A year after the death of Nelson Mandela, his reputation for reconciliation is undiminished. However, a more rounded evaluation of his career is emerging, one that takes into account the difficult choices that he had to make. I was part of that process in an article I wrote for Foreign Policy and my Council on Foreign Relations Expert Brief. Bernadette Atuahene, the author of the compelling We Want What’s Ours: Learning from South Africa’s Land Restitution Program, in a thoughtful Los Angeles Times Op-ed looks specifically at Mandela’s compromises over the land question at the time of South Africa’s transition to “non-racial” democracy. She concludes that Mandela left a legacy of both reconciliation and inequality. Read more »

Restrained South African Reaction to the Murder of Pierre Korkie

by John Campbell
A police trooper gestures as suspected al-Qaeda militants arrive in an armoured vehicle at the state security court in Sanaa, December 2, 2014. (Khaled Abdullah/Courtesy Reuters) A police trooper gestures as suspected al-Qaeda militants arrive in an armoured vehicle at the state security court in Sanaa, December 2, 2014. (Khaled Abdullah/Courtesy Reuters)

Pierre Korkie was a South African teacher working in Yemen, where his wife, Yolande, did hospital relief work. They were kidnapped by al-Qaeda operatives in May 2013. Yolande Korkie was released without ransom payment in January 2014. Pierre Korkie, however, was held for a $3 million ransom. On December 5, he was murdered by his kidnappers during the course of the failed U.S. effort to free American journalist Luke Somers, who was also killed. Read more »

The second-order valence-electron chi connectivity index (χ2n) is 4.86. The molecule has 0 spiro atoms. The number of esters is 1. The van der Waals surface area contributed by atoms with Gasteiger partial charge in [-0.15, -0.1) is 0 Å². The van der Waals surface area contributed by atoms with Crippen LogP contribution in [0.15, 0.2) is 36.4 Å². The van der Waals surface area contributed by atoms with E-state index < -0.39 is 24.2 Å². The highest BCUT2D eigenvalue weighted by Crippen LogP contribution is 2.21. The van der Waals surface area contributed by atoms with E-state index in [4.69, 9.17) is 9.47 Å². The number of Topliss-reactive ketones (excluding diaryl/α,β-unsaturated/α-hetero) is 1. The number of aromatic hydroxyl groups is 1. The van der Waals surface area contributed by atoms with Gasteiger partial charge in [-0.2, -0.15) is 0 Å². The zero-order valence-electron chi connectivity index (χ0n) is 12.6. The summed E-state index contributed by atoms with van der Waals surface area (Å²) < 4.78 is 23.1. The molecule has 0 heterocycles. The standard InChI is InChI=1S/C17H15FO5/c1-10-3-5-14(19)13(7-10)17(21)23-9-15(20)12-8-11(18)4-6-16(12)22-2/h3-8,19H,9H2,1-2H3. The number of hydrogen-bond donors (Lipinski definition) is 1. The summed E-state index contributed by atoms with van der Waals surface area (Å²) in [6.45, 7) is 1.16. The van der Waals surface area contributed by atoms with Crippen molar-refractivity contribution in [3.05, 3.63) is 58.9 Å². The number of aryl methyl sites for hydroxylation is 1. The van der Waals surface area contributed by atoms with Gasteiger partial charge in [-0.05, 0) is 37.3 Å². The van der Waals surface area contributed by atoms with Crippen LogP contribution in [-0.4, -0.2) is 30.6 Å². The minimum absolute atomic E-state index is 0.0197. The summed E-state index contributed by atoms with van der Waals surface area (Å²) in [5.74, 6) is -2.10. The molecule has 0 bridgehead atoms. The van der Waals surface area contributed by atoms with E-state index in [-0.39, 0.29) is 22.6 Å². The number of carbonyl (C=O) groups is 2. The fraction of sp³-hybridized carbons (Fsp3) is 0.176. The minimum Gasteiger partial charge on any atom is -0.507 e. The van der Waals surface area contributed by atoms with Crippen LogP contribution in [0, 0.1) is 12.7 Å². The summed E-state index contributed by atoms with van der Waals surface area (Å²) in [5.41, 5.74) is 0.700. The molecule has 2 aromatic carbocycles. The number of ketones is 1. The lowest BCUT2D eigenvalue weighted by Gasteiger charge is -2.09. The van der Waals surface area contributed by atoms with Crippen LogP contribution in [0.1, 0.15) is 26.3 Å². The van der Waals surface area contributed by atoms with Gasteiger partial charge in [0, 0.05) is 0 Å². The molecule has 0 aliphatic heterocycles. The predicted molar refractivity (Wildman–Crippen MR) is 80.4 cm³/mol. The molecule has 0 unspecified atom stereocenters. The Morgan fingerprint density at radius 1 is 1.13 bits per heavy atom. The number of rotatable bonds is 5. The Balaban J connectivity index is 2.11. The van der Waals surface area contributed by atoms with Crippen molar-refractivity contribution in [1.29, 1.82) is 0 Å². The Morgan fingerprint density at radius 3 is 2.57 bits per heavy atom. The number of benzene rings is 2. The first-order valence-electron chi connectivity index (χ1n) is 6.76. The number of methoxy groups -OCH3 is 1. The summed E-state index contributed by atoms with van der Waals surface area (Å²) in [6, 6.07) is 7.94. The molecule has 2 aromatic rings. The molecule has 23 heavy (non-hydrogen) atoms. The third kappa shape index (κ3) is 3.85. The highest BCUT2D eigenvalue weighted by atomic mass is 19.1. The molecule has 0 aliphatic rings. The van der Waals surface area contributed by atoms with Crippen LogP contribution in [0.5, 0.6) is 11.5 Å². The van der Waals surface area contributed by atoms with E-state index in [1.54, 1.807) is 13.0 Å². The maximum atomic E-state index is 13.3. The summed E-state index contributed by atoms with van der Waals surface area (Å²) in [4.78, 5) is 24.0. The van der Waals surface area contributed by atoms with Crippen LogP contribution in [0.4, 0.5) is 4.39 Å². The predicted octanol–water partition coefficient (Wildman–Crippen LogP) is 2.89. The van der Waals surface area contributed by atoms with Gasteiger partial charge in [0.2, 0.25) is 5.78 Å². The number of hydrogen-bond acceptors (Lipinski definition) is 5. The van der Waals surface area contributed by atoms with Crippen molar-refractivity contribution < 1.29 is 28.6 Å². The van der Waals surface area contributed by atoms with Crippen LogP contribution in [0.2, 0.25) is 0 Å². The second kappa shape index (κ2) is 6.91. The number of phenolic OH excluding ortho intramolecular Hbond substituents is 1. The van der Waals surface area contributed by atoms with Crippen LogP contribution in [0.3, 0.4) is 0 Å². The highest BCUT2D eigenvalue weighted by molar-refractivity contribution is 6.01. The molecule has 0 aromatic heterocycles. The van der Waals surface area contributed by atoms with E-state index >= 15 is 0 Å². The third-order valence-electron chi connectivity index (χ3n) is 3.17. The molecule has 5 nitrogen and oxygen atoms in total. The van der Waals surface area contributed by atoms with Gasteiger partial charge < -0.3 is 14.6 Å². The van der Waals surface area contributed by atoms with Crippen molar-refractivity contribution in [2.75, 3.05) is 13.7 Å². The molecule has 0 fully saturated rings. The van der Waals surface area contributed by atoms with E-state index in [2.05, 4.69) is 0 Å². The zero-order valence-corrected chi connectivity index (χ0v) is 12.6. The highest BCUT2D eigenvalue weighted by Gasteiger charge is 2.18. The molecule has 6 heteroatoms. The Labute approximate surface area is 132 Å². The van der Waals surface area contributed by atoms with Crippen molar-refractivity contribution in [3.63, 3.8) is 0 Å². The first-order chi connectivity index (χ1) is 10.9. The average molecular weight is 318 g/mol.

Nigeria Security Tracker: Weekly Update November 29-December 4

by John Campbell
The map above depicts deaths in Nigeria by state. (Source: CFR Nigeria Security Tracker; powered by Tableau) The map above depicts deaths in Nigeria by state. (Source: CFR Nigeria Security Tracker; powered by Tableau)

Below is a visualization and description of some of the most significant incidents of political violence in Nigeria from November 29 to December 4, 2014. These incidents will be included in the Nigeria Security Tracker.
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Nigeria Security Tracker: Weekly Update November 22-November 28

by John Campbell
The map above depicts deaths in Nigeria by state. (Source: CFR Nigeria Security Tracker; powered by Tableau) The map above depicts deaths in Nigeria by state. (Source: CFR Nigeria Security Tracker; powered by Tableau)

Below is a visualization and description of some of the most significant incidents of political violence in Nigeria from November 22 to November 28, 2014. These incidents will be included in the Nigeria Security Tracker.